Re: Abstractism

From: Philip Jonkers (
Date: Thu Jan 24 2002 - 09:04:30 GMT

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    From: "Philip Jonkers" <>
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    Subject: Re: Abstractism
    Date: Thu, 24 Jan 2002 00:04:30 -0900
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    > Philip:
    > > >I do not question at all the possibility that memes, ideas,
    > > >whatever, can influence people. I'm influenced by viewing a stand of
    > > >old growth trees very substantially (I'm a forester), and I would be
    > > >foolish to doubt that ideas can influence people. What I doubt is that
    > > >the meme, or old growth stand, or whatevery, wants to influence me.
    > >
    > > I agree, the meme clearly doesn't want anything.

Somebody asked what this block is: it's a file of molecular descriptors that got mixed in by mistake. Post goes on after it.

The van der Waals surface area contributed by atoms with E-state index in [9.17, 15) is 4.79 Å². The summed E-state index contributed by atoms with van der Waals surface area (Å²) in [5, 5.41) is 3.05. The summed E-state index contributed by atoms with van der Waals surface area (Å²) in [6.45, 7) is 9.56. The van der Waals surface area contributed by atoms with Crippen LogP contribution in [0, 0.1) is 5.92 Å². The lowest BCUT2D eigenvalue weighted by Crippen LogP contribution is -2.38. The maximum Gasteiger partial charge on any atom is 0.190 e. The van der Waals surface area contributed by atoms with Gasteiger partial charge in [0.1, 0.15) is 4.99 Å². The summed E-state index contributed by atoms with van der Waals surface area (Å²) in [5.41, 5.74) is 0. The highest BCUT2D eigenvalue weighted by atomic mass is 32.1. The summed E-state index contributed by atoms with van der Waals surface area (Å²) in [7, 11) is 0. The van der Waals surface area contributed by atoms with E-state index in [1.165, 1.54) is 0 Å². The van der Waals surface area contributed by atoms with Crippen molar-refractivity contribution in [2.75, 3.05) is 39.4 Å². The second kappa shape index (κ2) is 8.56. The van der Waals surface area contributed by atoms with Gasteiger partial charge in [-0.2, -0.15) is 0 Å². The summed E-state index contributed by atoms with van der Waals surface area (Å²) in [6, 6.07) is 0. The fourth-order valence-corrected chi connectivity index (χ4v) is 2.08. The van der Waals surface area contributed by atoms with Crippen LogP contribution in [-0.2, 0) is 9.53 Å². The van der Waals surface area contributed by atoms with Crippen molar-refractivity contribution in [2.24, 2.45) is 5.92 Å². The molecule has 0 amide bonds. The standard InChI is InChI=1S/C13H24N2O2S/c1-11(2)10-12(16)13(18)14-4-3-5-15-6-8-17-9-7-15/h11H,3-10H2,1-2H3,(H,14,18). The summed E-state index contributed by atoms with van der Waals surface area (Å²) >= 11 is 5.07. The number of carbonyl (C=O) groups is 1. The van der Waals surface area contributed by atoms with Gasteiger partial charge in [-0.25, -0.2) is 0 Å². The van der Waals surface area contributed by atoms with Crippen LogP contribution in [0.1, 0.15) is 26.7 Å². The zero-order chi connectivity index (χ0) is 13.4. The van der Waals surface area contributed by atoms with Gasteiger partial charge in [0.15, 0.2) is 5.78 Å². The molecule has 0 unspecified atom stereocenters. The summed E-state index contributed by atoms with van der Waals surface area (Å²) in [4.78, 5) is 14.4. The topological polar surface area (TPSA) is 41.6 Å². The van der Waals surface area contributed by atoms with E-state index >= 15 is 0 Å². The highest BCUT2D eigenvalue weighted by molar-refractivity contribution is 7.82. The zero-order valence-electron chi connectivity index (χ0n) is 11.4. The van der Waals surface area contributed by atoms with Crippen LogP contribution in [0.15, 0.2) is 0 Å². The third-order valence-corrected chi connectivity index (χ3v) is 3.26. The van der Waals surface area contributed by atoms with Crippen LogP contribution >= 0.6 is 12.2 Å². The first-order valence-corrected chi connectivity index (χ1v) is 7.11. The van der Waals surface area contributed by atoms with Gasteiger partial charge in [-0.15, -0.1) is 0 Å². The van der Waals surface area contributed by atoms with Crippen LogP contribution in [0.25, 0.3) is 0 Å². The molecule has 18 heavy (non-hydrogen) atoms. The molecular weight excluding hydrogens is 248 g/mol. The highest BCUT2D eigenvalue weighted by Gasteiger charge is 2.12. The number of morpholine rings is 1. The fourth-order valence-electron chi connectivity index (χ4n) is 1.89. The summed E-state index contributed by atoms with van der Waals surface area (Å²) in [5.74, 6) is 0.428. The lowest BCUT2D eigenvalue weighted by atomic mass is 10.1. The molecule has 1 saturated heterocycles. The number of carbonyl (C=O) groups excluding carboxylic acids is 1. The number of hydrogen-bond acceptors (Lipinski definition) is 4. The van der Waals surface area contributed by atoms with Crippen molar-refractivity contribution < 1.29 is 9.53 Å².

> > It's an abstract entity
    > In other words, it doesn't exist.
    > > with no will.
    > Of course. How could it have will if it doesn't exist in the first place?
    > To be real a thing must exist whether or not we believe in it. An
    > abstraction, by definition, is a product of consciousness. It cannot
    > unless we imagine it-- precisely the opposite of the ontological
    > If memes are abstractions, then we're just playing games here, fiddling
    > words and imagining we've discovered something.

    Okay, bad sequence of words I admit. I should have stated:
    The meme is an entity that would best be described abstractly. If you
    assume, like
    I do, that memes define culture there would be no culture if I were to
    maintain that
    they exist only in an abstract way. This would be in contradiction with
    reality as there
    obviously is a thing like culture. Thanks Ted for pointing me out to this
    error of logic.


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